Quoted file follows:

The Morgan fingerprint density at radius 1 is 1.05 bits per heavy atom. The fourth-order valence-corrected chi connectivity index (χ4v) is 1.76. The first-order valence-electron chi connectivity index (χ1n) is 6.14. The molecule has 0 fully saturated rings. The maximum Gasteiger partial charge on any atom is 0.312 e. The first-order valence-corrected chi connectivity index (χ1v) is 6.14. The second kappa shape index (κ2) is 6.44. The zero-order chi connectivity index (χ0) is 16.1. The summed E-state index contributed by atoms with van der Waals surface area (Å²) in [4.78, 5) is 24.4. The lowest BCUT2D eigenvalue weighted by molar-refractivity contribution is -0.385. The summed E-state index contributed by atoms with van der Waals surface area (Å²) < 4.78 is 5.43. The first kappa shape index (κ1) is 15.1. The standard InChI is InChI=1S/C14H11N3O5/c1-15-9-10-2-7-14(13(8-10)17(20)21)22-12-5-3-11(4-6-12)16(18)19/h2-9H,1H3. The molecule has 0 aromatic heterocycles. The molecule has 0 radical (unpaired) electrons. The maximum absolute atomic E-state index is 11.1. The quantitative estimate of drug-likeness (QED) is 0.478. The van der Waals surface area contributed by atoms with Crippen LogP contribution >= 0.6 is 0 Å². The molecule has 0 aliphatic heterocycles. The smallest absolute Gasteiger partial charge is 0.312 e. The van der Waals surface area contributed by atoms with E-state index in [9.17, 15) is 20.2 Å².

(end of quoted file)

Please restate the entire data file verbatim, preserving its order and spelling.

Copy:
The Morgan fingerprint density at radius 1 is 1.05 bits per heavy atom. The fourth-order valence-corrected chi connectivity index (χ4v) is 1.76. The first-order valence-electron chi connectivity index (χ1n) is 6.14. The molecule has 0 fully saturated rings. The maximum Gasteiger partial charge on any atom is 0.312 e. The first-order valence-corrected chi connectivity index (χ1v) is 6.14. The second kappa shape index (κ2) is 6.44. The zero-order chi connectivity index (χ0) is 16.1. The summed E-state index contributed by atoms with van der Waals surface area (Å²) in [4.78, 5) is 24.4. The lowest BCUT2D eigenvalue weighted by molar-refractivity contribution is -0.385. The summed E-state index contributed by atoms with van der Waals surface area (Å²) < 4.78 is 5.43. The first kappa shape index (κ1) is 15.1. The standard InChI is InChI=1S/C14H11N3O5/c1-15-9-10-2-7-14(13(8-10)17(20)21)22-12-5-3-11(4-6-12)16(18)19/h2-9H,1H3. The molecule has 0 aromatic heterocycles. The molecule has 0 radical (unpaired) electrons. The maximum absolute atomic E-state index is 11.1. The quantitative estimate of drug-likeness (QED) is 0.478. The van der Waals surface area contributed by atoms with Crippen LogP contribution >= 0.6 is 0 Å². The molecule has 0 aliphatic heterocycles. The smallest absolute Gasteiger partial charge is 0.312 e. The van der Waals surface area contributed by atoms with E-state index in [9.17, 15) is 20.2 Å².